Steering growth

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— Should Steamboat Springs' rate of growth be managed?
That's just one of the questions the Community Area Plan Coordinating Committee wants residents to answer as the committee prepares to shape the community's future.
For the past year, the committee has been working to update the Steamboat Springs Community Area Plan, which was originally prepared in 1995. The community area plan helps establish government policies that serve as growth and development guidelines for future city councils and county commissioners.
The coordinating committee's work has resulted in a 25-page document that presents information on a variety of topics and asks residents for their input. The document covers both sides of several key issues, including land use, growth management, community design and transportation.
The last four pages of the document are used for a community survey, which residents can use to provide their input on the plan.
The Community Area Plan Coordinating Committee hopes residents will complete the survey -- which is available at Centennial Hall and online at yampavalleyinfo.com -- and return it by April 25. The city's planning staff will start working on the draft of the plan in May and hopes to have a draft for the committee and the public to review this summer.
The survey is designed to give the committee a sense of the direction residents want to go in critical areas. For an idea of the ground the survey covers, here are some sample questions:
n Should the community's rate of growth be managed?
n Should the plan identify locations for corridors and gateways and include policies to protect them as open space or enhance development?
n What is the appropriate land use mix and phasing of development for the West of Steamboat area?
n Should traffic capacity of U.S. Highway 40 limit or restrict development in West Steamboat?
n Should more emphasis be placed on using the airport to get tourists into Steamboat in both the summer and the winter?
There are countless groups, from the Steamboat Springs Chamber Resort Association to the Community Alliance of the Yampa Valley, that have made their positions clear on several of these issues. No doubt, representatives from such groups will eagerly participate in the survey to influence the update of the plan.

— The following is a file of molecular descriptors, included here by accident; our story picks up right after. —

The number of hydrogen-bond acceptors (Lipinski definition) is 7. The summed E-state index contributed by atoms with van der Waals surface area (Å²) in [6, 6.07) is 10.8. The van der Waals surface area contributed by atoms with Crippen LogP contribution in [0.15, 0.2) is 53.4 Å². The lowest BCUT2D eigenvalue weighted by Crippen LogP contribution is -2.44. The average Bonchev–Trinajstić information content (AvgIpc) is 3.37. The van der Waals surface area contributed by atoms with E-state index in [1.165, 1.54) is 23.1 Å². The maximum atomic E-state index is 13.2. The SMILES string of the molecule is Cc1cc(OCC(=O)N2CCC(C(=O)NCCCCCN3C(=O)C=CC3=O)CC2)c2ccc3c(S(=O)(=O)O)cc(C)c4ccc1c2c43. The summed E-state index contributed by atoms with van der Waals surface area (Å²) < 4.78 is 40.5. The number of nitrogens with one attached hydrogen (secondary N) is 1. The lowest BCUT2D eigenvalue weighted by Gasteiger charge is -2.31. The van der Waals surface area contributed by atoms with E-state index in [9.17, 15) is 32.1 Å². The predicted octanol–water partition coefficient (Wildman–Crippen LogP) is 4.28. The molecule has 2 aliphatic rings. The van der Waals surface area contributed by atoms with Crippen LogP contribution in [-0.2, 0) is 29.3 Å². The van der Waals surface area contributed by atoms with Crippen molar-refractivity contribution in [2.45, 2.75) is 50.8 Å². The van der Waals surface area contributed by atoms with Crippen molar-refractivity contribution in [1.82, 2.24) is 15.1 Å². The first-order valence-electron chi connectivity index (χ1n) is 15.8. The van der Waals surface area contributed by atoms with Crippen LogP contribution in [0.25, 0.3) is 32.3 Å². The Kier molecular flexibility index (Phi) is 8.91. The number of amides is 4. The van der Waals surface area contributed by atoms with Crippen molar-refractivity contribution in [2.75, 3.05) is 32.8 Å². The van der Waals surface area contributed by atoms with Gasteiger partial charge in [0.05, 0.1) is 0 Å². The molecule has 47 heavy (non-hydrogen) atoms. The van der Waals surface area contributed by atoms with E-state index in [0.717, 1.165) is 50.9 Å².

The question is, will others?
"The choices need to be made by the community as a whole," City Planner Tom Leeson said.
He's right. A true community plan reflects the wishes and needs of the entire community, not just those with views on the extreme ends of the spectrum.
The area plan is a vital document for Steamboat. Committee members working on the update recognize the need to get input from residents on drafting the plan.
We urge the committee to keep encouraging residents to take part in the process. And we urge residents to get involved by responding to the survey and seizing this opportunity to help shape the community's future.

That's just one of the questions the Community Area Plan Coordinating Committee wants residents to answer as the committee prepares to shape the community's future.

For the past year, the committee has been working to update the Steamboat Springs Community Area Plan, which was originally prepared in 1995. The community area plan helps establish government policies that serve as growth and development guidelines for future city councils and county commissioners.

The coordinating committee's work has resulted in a 25-page document that presents information on a variety of topics and asks residents for their input. The document covers both sides of several key issues, including land use, growth management, community design and transportation.

The last four pages of the document are used for a community survey, which residents can use to provide their input on the plan.

The Community Area Plan Coordinating Committee hopes residents will complete the survey -- which is available at Centennial Hall and online at yampavalleyinfo.com -- and return it by April 25. The city's planning staff will start working on the draft of the plan in May and hopes to have a draft for the committee and the public to review this summer.

The survey is designed to give the committee a sense of the direction residents want to go in critical areas. For an idea of the ground the survey covers, here are some sample questions:

n Should the community's rate of growth be managed?

n Should the plan identify locations for corridors and gateways and include policies to protect them as open space or enhance development?

n What is the appropriate land use mix and phasing of development for the West of Steamboat area?

n Should traffic capacity of U.S. Highway 40 limit or restrict development in West Steamboat?

n Should more emphasis be placed on using the airport to get tourists into Steamboat in both the summer and the winter?

There are countless groups, from the Steamboat Springs Chamber Resort Association to the Community Alliance of the Yampa Valley, that have made their positions clear on several of these issues. No doubt, representatives from such groups will eagerly participate in the survey to influence the update of the plan.

The question is, will others?

"The choices need to be made by the community as a whole," City Planner Tom Leeson said.

He's right. A true community plan reflects the wishes and needs of the entire community, not just those with views on the extreme ends of the spectrum.

The area plan is a vital document for Steamboat. Committee members working on the update recognize the need to get input from residents on drafting the plan.

We urge the committee to keep encouraging residents to take part in the process. And we urge residents to get involved by responding to the survey and seizing this opportunity to help shape the community's future.

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